Every month an exclusive edition run of a photograph by an artist featured in Don't Take Pictures magazine is made available for sale. Each image is printed by the artist, signed, numbered, and priced below $200.
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We are pleased to release August's print, "Markgräfliches Opernhaus, Bayreuth" from Klaus Frahm. Read more about Frahm’s work below.
Purchase this print from our print sale page.
The auditorium is lit and immaculate, ready for the audience to file in and take their seats. But the front curtain is raised and the stage is barren. In Klaus Frahm’s series The Fourth Wall: Stages, we stand on the stage of a great German opera house, looking out. Photographing from far up center stage, Frahm makes images of theaters as few people have seen them.
A Hamburg-based architectural photographer by trade, Frahm stumbled upon the idea for The Fourth Wall while on assignment for a theater in 2010, when he casually made a Polaroid looking out across the stage. It was not until he was reviewing his work later that he saw the image’s potential. Since then, he has been visiting opera houses and other large theaters around Germany. With a long and rich history of theater, the nation boasts the world’s greatest density of public and private stages. About one third of all operas performed each year are on a German stage. Frahm had his work cut out for him.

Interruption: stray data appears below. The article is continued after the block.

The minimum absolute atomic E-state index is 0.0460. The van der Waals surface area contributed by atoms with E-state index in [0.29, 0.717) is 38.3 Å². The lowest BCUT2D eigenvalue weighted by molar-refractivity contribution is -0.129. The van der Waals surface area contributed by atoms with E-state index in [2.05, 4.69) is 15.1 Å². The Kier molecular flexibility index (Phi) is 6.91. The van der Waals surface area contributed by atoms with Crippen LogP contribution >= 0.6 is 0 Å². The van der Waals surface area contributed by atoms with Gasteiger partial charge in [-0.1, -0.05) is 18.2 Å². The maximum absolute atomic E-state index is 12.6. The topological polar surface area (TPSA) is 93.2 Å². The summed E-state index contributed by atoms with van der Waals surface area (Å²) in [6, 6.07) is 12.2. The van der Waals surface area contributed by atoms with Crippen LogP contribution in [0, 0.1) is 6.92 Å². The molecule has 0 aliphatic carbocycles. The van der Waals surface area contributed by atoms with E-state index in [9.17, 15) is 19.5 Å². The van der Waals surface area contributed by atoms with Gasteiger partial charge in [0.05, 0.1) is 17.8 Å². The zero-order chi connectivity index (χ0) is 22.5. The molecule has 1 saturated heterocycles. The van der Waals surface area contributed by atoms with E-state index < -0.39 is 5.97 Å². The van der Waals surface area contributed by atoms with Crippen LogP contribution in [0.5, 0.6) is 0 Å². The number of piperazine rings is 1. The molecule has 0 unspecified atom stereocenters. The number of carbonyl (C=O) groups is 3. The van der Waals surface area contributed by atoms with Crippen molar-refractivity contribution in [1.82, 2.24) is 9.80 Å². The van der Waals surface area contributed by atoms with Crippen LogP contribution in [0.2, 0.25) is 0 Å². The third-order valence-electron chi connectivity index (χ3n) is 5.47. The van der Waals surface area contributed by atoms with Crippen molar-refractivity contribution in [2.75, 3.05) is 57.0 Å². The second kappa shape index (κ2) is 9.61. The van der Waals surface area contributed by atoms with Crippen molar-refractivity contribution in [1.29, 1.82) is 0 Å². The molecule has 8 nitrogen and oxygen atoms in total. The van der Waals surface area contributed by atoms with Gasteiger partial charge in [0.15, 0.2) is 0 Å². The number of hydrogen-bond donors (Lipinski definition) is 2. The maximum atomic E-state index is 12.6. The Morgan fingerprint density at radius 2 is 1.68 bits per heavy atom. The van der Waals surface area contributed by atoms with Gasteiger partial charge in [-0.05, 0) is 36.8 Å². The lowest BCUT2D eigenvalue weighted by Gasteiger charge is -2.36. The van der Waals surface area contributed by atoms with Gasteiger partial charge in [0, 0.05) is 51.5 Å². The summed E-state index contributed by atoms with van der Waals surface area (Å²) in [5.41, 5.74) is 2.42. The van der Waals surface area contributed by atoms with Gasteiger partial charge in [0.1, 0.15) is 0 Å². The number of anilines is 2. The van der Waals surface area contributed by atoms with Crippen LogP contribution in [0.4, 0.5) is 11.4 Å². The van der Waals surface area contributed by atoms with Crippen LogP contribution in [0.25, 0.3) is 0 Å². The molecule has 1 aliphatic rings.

The Fourth Wall is on some level an exercise in typology. Frahm samples Germany’s grandest theaters, presenting each from the same perspective. The centerpieces of these images are the auditorium, which has been readied for the theater’s patrons. We are granted an impeccable view of these treasured spaces, and the series is partly a celebration of their extravagant ornamentation. Frahm’s images present us with a unique vantage of their velvet seating, gilded rococo plasterwork, and grand chandeliers—or in some instances, their clean lines and precise angles of elegant modernity.
This perspective is framed within a parallel typology, that of the dim utilitarian spaces which bring the magic of the stage to life. No matter how ornate the auditorium, the backstage surrounding it tends to be practical and modern. We see stage lights and drapes mounted to metal battens—half hidden in the matte black of the shadows. The lux and elaborate décor of the house contrasts starkly with these gritty and work-worn spaces behind the proscenium. While they might initially appear lifeless and uniform, upon closer inspection, the personalities of these normally-hidden places become apparent.
The bare white walls of “Cuvillié-Theater” in Munich feel cold and cramped in comparison to the expansive stage of “Semperoper” in Dresden or the worn black walls of “Markgräfliches Opernhaus” that have been signed by innumerable hands. By simultaneously photographing both the auditorium and the stage, Frahm’s images allow us to plainly see almost the entirety of the theater in a single detailed frame. But honesty of documentary photography is neither the aim nor the effect of The Fourth Wall.